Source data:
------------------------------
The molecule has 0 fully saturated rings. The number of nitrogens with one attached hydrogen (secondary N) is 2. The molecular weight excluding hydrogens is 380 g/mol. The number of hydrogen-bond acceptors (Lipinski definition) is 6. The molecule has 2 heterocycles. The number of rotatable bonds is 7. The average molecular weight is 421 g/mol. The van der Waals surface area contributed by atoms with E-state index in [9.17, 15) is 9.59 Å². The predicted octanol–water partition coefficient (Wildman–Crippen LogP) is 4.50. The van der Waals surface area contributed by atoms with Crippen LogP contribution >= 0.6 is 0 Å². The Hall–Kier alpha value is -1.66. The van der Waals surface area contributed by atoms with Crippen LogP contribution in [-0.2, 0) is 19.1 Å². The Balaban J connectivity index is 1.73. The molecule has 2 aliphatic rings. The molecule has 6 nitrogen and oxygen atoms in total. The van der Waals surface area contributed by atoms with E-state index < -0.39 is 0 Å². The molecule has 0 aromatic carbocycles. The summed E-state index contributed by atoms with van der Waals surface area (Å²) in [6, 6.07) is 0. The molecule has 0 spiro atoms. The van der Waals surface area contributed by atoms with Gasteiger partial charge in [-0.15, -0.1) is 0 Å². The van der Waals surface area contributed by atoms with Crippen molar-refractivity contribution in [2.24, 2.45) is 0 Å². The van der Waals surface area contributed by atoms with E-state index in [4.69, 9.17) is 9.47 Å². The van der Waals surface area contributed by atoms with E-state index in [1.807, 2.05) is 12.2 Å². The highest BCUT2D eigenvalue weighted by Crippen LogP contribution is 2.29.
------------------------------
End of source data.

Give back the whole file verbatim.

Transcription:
The molecule has 0 fully saturated rings. The number of nitrogens with one attached hydrogen (secondary N) is 2. The molecular weight excluding hydrogens is 380 g/mol. The number of hydrogen-bond acceptors (Lipinski definition) is 6. The molecule has 2 heterocycles. The number of rotatable bonds is 7. The average molecular weight is 421 g/mol. The van der Waals surface area contributed by atoms with E-state index in [9.17, 15) is 9.59 Å². The predicted octanol–water partition coefficient (Wildman–Crippen LogP) is 4.50. The van der Waals surface area contributed by atoms with Crippen LogP contribution >= 0.6 is 0 Å². The Hall–Kier alpha value is -1.66. The van der Waals surface area contributed by atoms with Crippen LogP contribution in [-0.2, 0) is 19.1 Å². The Balaban J connectivity index is 1.73. The molecule has 2 aliphatic rings. The molecule has 6 nitrogen and oxygen atoms in total. The van der Waals surface area contributed by atoms with E-state index < -0.39 is 0 Å². The molecule has 0 aromatic carbocycles. The summed E-state index contributed by atoms with van der Waals surface area (Å²) in [6, 6.07) is 0. The molecule has 0 spiro atoms. The van der Waals surface area contributed by atoms with Gasteiger partial charge in [-0.15, -0.1) is 0 Å². The van der Waals surface area contributed by atoms with Crippen molar-refractivity contribution in [2.24, 2.45) is 0 Å². The van der Waals surface area contributed by atoms with E-state index in [4.69, 9.17) is 9.47 Å². The van der Waals surface area contributed by atoms with E-state index in [1.807, 2.05) is 12.2 Å². The highest BCUT2D eigenvalue weighted by Crippen LogP contribution is 2.29.